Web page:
Most Visually Striking Films on Netflix

hero on netflix

Moving Art (Also on UK Netflix) (2014)

A visual musing on the wondrous beauty of the natural world, told through hypnotic time-lapse sequences. Read our review.

American Horror Story (Also on UK Netflix)

The highly stylised horror series is exquisitely grotesque. Though it is a thoroughly engrossing watch, I do wonder if the macabre blend of gore and glamour will stand the test of time.

 Cave of Forgotten Dreams (2010)

A visual poem from legendary auteur Werner Herzog, which explores the nature of time and existence with Herzog’s keen sense of visual wonder (read our review of Cave of Forgotten Dreams).

Hero (2002)

Strong colours are used to dazzling effect throughout this film’s surreal exploration of ancient China, lingering long afterwards in the memory.

 

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Featured Image Credit: Still from Hero (2002). Design by On Netflix Now

Moving Art Series

moving art netflix

Oceans:

Duration: 25 min

Director: Louie Schwartberg

Flowers:

Duration: 25 min

Director: Louie Schwartberg

Deserts:

Duration: 25 min

Director: Louis Schwartzberg

 4/5 
Schwartzberg makes splendid use of optics. Throughout the film, one is keenly aware of the interplay between light and dark.

There is no particular narrative to the Moving Art (2014) series, other than the grand narrative that sustains all life in the known Universe.

Moving Art serenely observes these phenomena in six exquisite short films entitled: Oceans, Deserts, Forests, Flowers, Waterfalls and Underwater.

The concept is simple, but deeply moving. Each film contains spectacular footage of the natural world set to instrumental music, shot in various locations, all over America.

It truly is a Zen experience, and I highly recommend watching this if you are in an anxious or stressful mood. The pure, sumptuous beauty of Moving Art will soothe those troubled feelings.

Oceans: Director Louie Schwartzberg captures the fury and turbulence of the sea and its waves, contrasting it with the deep calm of interior lakes and ponds. One cannot help but be reminded of the tumult of human emotions, which so closely resemble the fluidity of water.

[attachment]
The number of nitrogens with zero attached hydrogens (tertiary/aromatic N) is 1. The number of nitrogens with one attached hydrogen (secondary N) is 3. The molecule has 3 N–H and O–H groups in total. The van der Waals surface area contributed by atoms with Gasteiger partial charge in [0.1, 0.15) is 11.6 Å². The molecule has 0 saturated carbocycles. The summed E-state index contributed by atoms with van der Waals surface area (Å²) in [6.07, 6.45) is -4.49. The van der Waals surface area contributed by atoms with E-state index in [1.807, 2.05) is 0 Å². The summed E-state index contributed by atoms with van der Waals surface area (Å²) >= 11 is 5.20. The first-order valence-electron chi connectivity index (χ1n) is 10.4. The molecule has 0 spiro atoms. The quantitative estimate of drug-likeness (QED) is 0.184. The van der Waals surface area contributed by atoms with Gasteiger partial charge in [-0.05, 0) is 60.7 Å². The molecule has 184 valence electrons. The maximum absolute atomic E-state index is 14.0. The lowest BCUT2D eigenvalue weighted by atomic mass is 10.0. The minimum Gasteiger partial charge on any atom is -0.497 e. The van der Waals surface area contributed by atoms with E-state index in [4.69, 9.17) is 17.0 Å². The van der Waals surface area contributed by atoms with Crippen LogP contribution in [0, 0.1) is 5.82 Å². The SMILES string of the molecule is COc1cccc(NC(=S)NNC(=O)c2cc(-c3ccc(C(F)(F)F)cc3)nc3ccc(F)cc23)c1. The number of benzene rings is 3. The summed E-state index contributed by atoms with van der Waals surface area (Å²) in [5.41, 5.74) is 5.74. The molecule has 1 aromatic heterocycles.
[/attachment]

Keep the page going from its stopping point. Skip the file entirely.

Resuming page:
Forests: There is truly an abundance of colour and texture in this film, comprising a collection of woodland scenes. There is something mystical about Forests, particularly the shots of dense thickets under bright, starry skies.

Flowers: Schwartzberg uses time-lapse (he is an expert in the field) to show the full life cycle of the flora featured in the film. Flowers is evocative and full of colour and life; indeed, the images in this film provoke deep contemplation about time and creation.

Deserts: Schwartzberg makes splendid use of optics. Throughout the film, one is keenly aware of the interplay between light and dark. The stark subject matter makes Deserts more minimalistic than the other two films, and perhaps a little more subtle too.

Waterfalls are incredibly beautiful yet terrifying forces of nature. Waterfalls, the short Moving Art film, captures the force and power they generate.

Underwater travels to the depths of the sea to record the plethora of plant, fish and mammalian life that exists there. Some of the most magnificent scenes are those that show the size and grace of humpback whales, the ocean’s giants.

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Also see: Samsara